Repleading Unnecessary When Substituting Defendant’s Successor-in-Interest

The court denied plaintiffs’ motion to amend the caption of the proceeding to reflect the proceeding was against a defendant’s successor-in-interest and rejected defendants’ contention that repleading was required. “The parties agree that Sun Pharmaceutical Industries, Ltd. is the successor-in-interest of Ranbaxy Laboratories, Ltd., and Ranbaxy does not oppose including Sun as a Defendant as its successor-in-interest. Ranbaxy, however, asserts that Plaintiffs should be required to formally amend their Complaint to name Sun as a Defendant in order ‘to allow Sun to assess, and then answer, move, or otherwise respond to the allegations that the King Drug Plaintiffs intend to allege against Sun.’ Requiring a formal amendment of the complaint and a reopening of the pleadings based on an amendment designed simply to address a corporate restructuring would not be in the interests of judicial economy, particularly with trial approaching. Sun, as a mere successor-in-interest to Ranbaxy, may not relitigate claims and defenses that have already been litigated by Ranbaxy.”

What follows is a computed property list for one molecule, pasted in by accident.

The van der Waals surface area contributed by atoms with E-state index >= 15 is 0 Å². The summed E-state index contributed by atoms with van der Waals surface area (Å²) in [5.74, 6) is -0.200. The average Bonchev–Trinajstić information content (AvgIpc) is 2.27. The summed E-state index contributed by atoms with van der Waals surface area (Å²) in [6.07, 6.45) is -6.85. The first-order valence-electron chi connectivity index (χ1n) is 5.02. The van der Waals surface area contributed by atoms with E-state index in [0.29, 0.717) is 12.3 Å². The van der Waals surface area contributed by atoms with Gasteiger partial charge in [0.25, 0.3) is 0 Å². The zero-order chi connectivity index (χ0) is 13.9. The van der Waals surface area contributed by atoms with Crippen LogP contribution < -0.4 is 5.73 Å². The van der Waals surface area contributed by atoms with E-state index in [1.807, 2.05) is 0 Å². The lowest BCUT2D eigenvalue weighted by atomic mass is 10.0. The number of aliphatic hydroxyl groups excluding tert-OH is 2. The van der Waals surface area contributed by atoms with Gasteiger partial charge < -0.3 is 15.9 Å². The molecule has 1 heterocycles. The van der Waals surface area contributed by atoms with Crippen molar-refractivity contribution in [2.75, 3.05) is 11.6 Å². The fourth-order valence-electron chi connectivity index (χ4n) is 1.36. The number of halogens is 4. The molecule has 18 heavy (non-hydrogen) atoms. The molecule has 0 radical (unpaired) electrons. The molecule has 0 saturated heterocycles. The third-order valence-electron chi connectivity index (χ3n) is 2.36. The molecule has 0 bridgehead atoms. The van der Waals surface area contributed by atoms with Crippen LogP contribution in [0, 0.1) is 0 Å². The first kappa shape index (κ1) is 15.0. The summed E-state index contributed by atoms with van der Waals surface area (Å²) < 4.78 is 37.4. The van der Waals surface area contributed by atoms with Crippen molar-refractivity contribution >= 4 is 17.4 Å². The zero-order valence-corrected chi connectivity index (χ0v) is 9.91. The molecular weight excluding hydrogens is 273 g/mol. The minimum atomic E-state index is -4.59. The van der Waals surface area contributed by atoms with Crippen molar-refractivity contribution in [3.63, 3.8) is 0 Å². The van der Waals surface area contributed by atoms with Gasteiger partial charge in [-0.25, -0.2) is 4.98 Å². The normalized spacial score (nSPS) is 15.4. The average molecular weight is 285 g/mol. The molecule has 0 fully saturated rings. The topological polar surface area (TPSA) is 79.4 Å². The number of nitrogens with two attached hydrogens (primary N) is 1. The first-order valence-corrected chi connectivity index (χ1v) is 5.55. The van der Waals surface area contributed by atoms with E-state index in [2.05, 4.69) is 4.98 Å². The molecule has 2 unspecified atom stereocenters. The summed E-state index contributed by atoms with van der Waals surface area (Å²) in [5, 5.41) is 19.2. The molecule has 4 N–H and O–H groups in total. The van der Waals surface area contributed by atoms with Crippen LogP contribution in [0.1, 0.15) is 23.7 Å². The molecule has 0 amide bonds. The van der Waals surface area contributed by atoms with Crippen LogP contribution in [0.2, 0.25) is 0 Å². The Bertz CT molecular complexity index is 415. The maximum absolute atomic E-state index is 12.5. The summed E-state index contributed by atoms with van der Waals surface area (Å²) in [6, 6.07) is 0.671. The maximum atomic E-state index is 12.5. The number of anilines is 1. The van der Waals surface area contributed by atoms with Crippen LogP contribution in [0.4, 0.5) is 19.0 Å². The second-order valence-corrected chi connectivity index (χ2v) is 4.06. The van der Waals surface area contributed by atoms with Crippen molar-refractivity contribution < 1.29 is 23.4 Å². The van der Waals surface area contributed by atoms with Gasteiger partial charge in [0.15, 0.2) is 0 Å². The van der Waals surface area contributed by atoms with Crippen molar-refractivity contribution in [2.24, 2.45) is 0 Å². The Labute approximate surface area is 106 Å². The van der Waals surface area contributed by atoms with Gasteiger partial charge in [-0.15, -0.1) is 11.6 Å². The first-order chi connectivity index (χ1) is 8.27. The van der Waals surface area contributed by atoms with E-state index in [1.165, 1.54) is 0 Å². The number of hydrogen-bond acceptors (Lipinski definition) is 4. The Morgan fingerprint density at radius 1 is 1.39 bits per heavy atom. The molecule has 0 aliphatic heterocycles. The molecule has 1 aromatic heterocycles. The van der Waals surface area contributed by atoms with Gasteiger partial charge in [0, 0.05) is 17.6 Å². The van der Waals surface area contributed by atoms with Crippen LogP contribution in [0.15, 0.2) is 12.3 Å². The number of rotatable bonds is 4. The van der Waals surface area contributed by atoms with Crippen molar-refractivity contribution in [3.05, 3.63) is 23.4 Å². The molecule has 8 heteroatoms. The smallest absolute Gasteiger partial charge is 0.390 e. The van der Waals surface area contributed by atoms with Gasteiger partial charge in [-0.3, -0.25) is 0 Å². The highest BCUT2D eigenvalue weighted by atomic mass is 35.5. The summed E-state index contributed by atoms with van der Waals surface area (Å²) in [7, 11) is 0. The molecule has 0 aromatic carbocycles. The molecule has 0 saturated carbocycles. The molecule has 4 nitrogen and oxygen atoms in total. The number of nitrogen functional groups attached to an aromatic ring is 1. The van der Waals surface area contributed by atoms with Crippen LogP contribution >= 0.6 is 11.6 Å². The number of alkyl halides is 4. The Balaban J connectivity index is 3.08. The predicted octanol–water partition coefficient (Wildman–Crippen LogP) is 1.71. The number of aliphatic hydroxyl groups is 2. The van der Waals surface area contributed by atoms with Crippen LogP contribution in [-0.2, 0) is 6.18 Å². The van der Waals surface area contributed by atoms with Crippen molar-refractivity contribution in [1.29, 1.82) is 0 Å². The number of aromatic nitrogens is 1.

King Drug Company Of Florence, Inc. v. Cephalon, Inc., et al, 2-06-cv-01797 (PAED 2018-06-07, Order) (Mitchell S. Goldberg)

2018-06-11T13:20:04+00:00 June 11th, 2018|Antitrust, Docket Report|